The underworld queen immediately wrapped her mother’s gift around her, and the memories of the earth and its abundance flooded her senses. Mourning the loss of her old life she asked the dark goddess to tell her what she saw in the future. She brought out a leather skinned bronze pomegranate and with a sharp knife split its skin, the juice dropping to the stone floor like blood from a gaping wound. She pulled the two halves apart to reveal its jewelled seeds perfectly encased in their ruby settings. Her hands now covered with juice, she squeezed the seeds into a bowl which she offered to the queen, who in turn took out six. The witch closed her eyes and spoke,

‘The six seeds are the six months of the year you will be together, mother and daughter, nurturing the earth and bringing new life as the Spring and Summer. Then you will  return to the underworld, bringing the Autumn and Winter to the earth above. As the wheel turns, there will be these Seasons.’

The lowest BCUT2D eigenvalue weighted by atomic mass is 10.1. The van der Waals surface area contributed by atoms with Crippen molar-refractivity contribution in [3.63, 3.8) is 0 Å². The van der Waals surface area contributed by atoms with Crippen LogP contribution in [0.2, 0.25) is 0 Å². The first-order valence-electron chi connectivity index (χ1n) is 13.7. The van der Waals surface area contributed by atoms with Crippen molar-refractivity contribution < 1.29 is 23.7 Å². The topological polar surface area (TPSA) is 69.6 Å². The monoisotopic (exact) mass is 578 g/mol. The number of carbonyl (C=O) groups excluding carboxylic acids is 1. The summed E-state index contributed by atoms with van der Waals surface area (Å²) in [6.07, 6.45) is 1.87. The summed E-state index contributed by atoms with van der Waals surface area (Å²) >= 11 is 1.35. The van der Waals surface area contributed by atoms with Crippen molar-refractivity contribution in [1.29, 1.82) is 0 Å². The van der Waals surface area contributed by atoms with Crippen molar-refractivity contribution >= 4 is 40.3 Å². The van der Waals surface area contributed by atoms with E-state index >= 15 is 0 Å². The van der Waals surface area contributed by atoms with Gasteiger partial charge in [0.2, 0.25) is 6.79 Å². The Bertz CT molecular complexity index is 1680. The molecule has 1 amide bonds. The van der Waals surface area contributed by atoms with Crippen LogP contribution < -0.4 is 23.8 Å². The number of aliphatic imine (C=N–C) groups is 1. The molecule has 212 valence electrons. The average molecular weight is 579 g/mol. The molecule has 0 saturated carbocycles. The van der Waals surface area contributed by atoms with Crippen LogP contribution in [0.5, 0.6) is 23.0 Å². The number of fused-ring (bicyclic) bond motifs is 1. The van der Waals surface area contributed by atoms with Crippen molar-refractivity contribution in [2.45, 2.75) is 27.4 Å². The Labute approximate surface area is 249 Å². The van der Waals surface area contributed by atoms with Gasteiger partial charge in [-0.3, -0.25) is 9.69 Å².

As the witch saw it, so it was and so it is. The queen left the underworld and as she stepped above ground her skirts swept the bleached bones of the wintered lands bringing the brush of acid greens and pinks as the Spring came forth. The earth had rested and from its dormancy new life was now shining. Her mother opened her arms wide with joy at the return of her daughter. Her loss had almost overtaken her, but eventually she had slept with the earth, fasting in her winter hibernation. Now she unfurled with the ferns and danced in the growing season.